Implication of low HDL-c levels in patients with average LDL-c levels: a focus on oxidized LDL, large HDL subpopulation, and adiponectin.

Mascarenhas-Melo F, Sereno J, Teixeira-Lemos E, Marado D, Palavra F, Pinto R, Rocha-Pereira P, Teixeira F, Reis F - Mediators Inflamm. (2013)

Main correlations in normal and low-HDL-c patients. Correlation between adiponectin and large HDL-c (a), small HDL-c (b), TGs (c), waist circumference (d), hsCRP (e), and uric acid (f).
© Copyright Policy - open-access
Related In: Results  -  Collection

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fig5: Main correlations in normal and low-HDL-c patients. Correlation between adiponectin and large HDL-c (a), small HDL-c (b), TGs (c), waist circumference (d), hsCRP (e), and uric acid (f).
Mentions: The values of large-HDL in the normal HDL-c patients' subgroup were negatively and significantly correlated with Ox-LDL (r = −0.355, P = 0.000) (Figure 3(a)), LDL-c (r = −0.696, P = 0.000) (Figure 3(b)), non-HDL-c (r = −0.348, P = 0.000) (Figure 3(c)), TNF-α (r = −0.198, P = 0.049) (Figure 3(e)), and TGs (r = −0.336, P = 0.000) (Figure 3(f)) levels and positively and significantly correlated with adiponectin (r = 0.173, P = 0.046) (Figure 3(d)) but not in the low-HDL-c patients' subgroup (versus Ox-LDL: r = −0.215, P = 0.172; versus LDL-c: r = −0.175, P = 0.235; versus non-HDL-c: r = −0.209, P = 0.149; versus adiponectin: r = 0.129, P = 0.429; versus TNF-α: r = 0.117, P = 0.460; versus TGs: r = −0.045, P = 0.758) (Figure 3(a) to Figure 3(f), resp.). In addition, in the normal HDL-c patients' subgroup, Ox-LDL was negatively and significantly correlated with large HDL-c (r = −0.355, P = 0.000) (Figure 4(a)) and positively and significantly correlated with small HDL-c (r = 0.437, P = 0.000) (Figure 4(b)), TNF-α (r = 0.235, P = 0.019) (Figure 4(d)), DBP (r = 0.314, P = 0.001) (Figure 4(e)), and TGs (r = 0.307, P = 0.002) (Figure 4(f)), together with a trend to correlation with PON1 activity (r = 0.179, P = 0.072) (Figure 4(c)). These correlations showed statistically unchanged values in the low HDL-c patients' subgroup (versus large HDL-c: r = −0.215, P = 0.172; versus small HDL-c: r = 0.121, P = 0.444; versus PON1 activity: r = 0.237, P = 0.131; versus TNF-α: r = −0.095, P = 0.551; versus DBP: r = 0.222, P = 0.157; versus TGs: r = 0.092, P = 0.569) (Figure 4(a) to Figure 4(f), resp.). Finally, also in normal-HDL-c patients' subgroup, adiponectin was positively and significantly correlated with large HDL-c (r = 0.363, P = 0.000) (Figure 5(a)) and negatively and significantly correlated with TGs (r = −0.235, P = 0.019) (Figure 5(c)), waist circumference (r = −0.320, P = 0.002) (Figure 5(d)), hsCRP (r = −0.268, P = 0.042) (Figure 5(e)), and uric acid (r = −0.376, P = 0.002) (Figure 5(f)) but not in low HDL-c patients' subgroup (with the exception of TGs and uric acid) (versus large HDL-c: r = 0.240, P = 0.136; versus TGs: r = −0.410, P = 0.010; versus waist circumference: r = −0.232, P = 0.180; versus hsCRP: r = 0.037, P = 0.852; versus uric acid: r = −0.423, P = 0.028, resp.) (Figure 5). In opposition with large HDL-c, no significant correlation was found between adiponectin and small HDL-c in both normal (r = −0.048, P = 0.637) and low HDL-c (r = −0.049, P = 0.763) patients' subgroups (Figure 5(b)).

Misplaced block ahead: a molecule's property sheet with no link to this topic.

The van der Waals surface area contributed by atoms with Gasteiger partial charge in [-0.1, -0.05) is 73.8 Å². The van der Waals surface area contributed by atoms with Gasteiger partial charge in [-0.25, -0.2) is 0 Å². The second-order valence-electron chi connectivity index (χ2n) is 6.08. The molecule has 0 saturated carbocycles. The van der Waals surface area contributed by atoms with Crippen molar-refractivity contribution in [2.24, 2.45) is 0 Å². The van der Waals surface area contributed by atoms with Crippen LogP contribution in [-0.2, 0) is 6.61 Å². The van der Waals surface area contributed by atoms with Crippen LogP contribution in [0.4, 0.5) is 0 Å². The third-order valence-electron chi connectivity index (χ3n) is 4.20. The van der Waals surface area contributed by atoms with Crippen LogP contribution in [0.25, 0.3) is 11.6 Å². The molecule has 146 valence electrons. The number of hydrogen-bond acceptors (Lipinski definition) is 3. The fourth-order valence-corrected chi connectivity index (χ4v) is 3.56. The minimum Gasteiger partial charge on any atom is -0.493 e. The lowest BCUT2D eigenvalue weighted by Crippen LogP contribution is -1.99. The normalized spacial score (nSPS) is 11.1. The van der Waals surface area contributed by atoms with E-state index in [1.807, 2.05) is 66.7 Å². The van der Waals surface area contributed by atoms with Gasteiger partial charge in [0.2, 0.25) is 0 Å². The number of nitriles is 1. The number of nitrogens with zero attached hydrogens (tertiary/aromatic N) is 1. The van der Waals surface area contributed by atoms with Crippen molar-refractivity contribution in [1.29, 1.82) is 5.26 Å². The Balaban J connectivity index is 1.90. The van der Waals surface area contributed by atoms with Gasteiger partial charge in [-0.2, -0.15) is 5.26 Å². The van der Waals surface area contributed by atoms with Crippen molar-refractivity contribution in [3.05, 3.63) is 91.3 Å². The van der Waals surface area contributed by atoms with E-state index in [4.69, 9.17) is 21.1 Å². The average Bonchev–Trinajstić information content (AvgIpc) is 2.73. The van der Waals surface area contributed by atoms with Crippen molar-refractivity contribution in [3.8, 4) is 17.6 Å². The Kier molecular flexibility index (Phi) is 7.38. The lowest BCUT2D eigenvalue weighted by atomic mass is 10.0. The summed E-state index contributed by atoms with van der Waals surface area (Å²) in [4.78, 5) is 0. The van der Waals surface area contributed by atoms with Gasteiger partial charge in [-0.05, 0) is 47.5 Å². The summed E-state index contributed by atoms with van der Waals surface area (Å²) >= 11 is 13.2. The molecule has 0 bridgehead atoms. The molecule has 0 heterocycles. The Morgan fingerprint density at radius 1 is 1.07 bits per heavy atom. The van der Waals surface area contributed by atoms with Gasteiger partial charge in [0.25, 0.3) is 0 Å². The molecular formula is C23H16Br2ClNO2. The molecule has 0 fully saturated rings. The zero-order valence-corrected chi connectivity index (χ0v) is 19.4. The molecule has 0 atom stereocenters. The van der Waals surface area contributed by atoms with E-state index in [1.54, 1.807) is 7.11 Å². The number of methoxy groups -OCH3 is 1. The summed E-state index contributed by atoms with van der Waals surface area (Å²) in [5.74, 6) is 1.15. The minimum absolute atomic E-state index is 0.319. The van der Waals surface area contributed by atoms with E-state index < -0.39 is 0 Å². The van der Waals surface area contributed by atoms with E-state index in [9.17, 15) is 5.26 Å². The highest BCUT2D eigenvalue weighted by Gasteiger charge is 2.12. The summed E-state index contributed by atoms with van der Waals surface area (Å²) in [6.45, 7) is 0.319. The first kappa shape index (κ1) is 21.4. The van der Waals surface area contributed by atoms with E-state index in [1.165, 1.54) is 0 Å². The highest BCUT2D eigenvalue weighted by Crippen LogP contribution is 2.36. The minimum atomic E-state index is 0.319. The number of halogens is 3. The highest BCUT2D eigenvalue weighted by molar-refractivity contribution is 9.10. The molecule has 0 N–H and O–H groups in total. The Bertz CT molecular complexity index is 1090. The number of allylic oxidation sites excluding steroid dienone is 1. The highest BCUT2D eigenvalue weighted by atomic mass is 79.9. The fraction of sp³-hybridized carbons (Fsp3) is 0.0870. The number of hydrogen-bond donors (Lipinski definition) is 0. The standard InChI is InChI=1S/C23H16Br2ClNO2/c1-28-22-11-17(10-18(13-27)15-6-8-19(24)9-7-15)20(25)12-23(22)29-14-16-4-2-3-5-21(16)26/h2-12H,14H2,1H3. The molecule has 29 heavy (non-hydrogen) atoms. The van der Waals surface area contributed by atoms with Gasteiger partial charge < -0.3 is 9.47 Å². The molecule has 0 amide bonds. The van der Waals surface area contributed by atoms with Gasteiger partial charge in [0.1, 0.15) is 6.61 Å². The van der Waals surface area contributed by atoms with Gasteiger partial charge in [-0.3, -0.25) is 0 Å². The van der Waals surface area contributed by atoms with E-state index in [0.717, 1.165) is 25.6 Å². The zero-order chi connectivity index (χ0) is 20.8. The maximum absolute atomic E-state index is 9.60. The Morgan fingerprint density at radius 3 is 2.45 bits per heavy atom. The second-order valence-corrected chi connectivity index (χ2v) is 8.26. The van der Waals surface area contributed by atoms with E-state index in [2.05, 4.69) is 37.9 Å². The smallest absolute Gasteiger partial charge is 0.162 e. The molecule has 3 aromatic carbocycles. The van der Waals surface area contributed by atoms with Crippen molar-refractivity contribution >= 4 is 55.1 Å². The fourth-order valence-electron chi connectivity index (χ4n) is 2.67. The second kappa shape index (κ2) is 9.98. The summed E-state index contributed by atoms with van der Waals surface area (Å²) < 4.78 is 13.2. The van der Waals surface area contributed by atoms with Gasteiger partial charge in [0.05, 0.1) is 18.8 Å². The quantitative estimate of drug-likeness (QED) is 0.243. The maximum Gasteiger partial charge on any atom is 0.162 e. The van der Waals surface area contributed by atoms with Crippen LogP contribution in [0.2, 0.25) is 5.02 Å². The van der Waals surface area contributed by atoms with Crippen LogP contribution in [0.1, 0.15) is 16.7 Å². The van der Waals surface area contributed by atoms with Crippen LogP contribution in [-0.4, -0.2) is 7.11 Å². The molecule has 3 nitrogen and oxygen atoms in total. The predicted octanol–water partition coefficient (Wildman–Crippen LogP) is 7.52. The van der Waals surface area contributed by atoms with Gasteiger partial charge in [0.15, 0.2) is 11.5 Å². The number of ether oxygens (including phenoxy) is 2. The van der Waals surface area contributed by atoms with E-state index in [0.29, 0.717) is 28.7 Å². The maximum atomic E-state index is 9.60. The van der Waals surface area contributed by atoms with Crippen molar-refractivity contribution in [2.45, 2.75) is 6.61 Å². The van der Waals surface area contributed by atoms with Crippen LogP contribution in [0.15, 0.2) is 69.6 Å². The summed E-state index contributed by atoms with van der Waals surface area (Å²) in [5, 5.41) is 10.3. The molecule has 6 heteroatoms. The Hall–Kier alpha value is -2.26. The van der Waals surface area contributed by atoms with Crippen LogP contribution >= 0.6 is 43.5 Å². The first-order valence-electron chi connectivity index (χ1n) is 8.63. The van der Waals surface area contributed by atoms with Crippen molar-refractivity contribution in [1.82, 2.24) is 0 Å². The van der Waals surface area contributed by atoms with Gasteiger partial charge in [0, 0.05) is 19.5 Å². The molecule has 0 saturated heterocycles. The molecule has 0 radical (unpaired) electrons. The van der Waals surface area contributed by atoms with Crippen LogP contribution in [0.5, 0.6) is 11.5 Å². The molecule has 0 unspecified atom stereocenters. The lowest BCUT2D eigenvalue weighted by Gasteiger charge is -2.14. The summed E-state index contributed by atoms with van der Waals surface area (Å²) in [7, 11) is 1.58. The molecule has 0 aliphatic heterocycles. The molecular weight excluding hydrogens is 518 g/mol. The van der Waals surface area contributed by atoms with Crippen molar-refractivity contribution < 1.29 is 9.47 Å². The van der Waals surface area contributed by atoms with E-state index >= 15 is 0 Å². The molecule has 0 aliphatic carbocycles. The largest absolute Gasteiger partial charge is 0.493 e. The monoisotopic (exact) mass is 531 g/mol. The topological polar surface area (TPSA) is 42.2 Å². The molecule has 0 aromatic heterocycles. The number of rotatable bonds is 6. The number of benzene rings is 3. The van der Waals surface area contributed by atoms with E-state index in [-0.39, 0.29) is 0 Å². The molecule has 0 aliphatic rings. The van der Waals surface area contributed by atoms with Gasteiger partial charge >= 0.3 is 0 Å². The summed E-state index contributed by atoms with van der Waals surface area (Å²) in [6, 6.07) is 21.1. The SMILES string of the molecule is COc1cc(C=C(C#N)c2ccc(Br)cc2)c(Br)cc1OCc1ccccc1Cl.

Bottom Line: To evaluate the impact of low levels of high density lipoprotein cholesterol (HDL-c) on patients with LDL-c average levels, focusing on oxidative, lipidic, and inflammatory profiles.However, differences in patients' subgroups were clearly more pronounced.In conclusion, despite LDL-c average levels, low HDL-c concentrations seem to be associated with a poor cardiometabolic profile in a population with cardiovascular risk factors, which is better evidenced by traditional and nontraditional CV biomarkers, including Ox-LDL, large HDL-c, and adiponectin.

View Article: PubMed Central - PubMed

Affiliation: Laboratory of Pharmacology & Experimental Therapeutics, IBILI, Faculty of Medicine, Sub-Unit 1 (Pólo III), University of Coimbra, 3000-548 Coimbra, Portugal.

ABSTRACT
To evaluate the impact of low levels of high density lipoprotein cholesterol (HDL-c) on patients with LDL-c average levels, focusing on oxidative, lipidic, and inflammatory profiles. Patients with cardiovascular risk factors (n = 169) and control subjects (n = 73) were divided into 2 subgroups, one of normal HDL-c and the other of low HDL-c levels. The following data was analyzed: BP, BMI, waist circumference and serum glucose Total-c, TGs, LDL-c, oxidized LDL, total HDL-c and subpopulations (small, intermediate, and large), paraoxonase-1 (PON1) activity, hsCRP, uric acid, TNF- α , adiponectin, VEGF, and iCAM1. In the control subgroup with low HDL-c levels, significantly higher values of BP and TGs and lower values of PON1 activity and adiponectin were found, versus control normal HDL-c subgroup. However, differences in patients' subgroups were clearly more pronounced. Indeed, low HDL-c subgroup presented increased HbA1c, TGs, non-HDL-c, Ox-LDL, hsCRP, VEGF, and small HDL-c and reduced adiponectin and large HDL. In addition, Ox-LDL, large-HDL-c, and adiponectin presented interesting correlations with classical and nonclassical markers, mainly in the normal HDL-c patients' subgroup. In conclusion, despite LDL-c average levels, low HDL-c concentrations seem to be associated with a poor cardiometabolic profile in a population with cardiovascular risk factors, which is better evidenced by traditional and nontraditional CV biomarkers, including Ox-LDL, large HDL-c, and adiponectin.

Show MeSH
Related in: MedlinePlus